Each character has a vast number of abilities to learn. Similar to Final Fantasy XIIís License Board, abilities are obtained through a system the game calls the Revelation Flow. Each personís Flow (which is basically just a big board) has a bunch of squares in groups, with arrows that lead to other groups. Each square has a certain mystery item that has to be equipped to that square. Once you obtain all items for a group of squares, you get a new ability. Once youíve unlocked that ability, all groups on the receiving end of the arrows become available to unlock. Unfortunately the game tells you when you have an item that can be used on a character's Revelation. Not only that, but the game also tells you which characters need that item, what item to use, and which square to equip it to, making the entire concept a little bit too easy, and even unsatisfying at times. Even though most abilities are cool (they even have their own short cutscenes) and can be useful at times, you have to use them through the menu, which stops the fast-paced flow of the battle. You will often find yourself ignoring the abilities that you work so hard to reveal.
One of the most exciting parts of the game is the weapons system. Each weapon has a certain base strength, as well as bonus stats to specific elements, depending on the weapon. As you use your weapon, it gains experience and grows in strength, raising the weapon to ďmaxĒ status. If your weapon has reached this status, after every battle a random elemental stat will receive a +1 until all stats are maxed out (at which point you have ďmasteredĒ the weapon). In addition to leveling up your weapons, you can also synthesize two weapons together to make new ones. But thereís a catch: before you can combine two weapons, both weapons must at least be at ďmaxĒ status, which makes leveling up your weapons worthwhile.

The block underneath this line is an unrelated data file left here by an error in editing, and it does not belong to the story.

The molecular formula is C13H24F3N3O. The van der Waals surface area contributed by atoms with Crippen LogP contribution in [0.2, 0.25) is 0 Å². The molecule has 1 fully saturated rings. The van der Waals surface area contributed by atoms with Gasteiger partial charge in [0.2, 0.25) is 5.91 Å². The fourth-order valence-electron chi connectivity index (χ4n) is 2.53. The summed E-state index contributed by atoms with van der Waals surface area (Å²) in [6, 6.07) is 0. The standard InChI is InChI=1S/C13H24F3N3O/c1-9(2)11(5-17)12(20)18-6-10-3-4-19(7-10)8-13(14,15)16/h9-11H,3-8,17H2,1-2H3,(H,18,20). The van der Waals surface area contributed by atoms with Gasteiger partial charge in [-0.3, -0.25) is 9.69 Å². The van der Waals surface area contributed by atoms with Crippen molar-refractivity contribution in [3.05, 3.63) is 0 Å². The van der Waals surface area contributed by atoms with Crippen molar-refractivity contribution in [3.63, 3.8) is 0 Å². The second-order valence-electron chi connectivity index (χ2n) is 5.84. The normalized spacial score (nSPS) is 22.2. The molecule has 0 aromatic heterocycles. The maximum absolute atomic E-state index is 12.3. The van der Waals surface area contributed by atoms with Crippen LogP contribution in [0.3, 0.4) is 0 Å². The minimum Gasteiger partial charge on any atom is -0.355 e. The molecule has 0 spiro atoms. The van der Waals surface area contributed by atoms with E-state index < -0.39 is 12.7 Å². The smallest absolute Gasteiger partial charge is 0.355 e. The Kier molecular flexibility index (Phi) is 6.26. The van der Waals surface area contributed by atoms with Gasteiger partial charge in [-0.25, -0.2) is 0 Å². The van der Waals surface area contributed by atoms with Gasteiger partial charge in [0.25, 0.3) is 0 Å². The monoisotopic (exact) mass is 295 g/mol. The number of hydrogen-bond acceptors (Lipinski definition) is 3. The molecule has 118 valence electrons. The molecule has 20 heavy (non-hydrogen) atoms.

Rogue Galaxy also hosts a variety of mini-games, including a very complex factory in which you can create special items and weapons, as well as an insect fighting arena, similar to Dragon Quest VIIIís monster arena. Thereís also a slew of optional side-quests and a bounty hunting system that rewards you points for killing a certain number of each enemy you encounter. You can also take on special marks that reward you many more points for defeating.
Rogue Galaxy is certainly one of the most enjoyable RPGs I have played in my time. Not once during this game did I ever feel like there was nothing to be done. Unfortunately for hardcore RPG fans, Rogue Galaxy is also one of the least challenging RPGs I have come across, sacrificing strategy and player innovation for tediousness and common sense. Getting what you want usually boils down to a rinse and repeat cycle that leaves you with a lesser sense of satisfaction once you actually obtain it. With that said, Rogue Galaxy is definitely a solid RPG with fun new concepts and 100+ hours of fun that Iíd recommend to any RPG fan.
|Replay Value/Game Length:||9.5|
|Written by Matt Evangelista||Review Guide|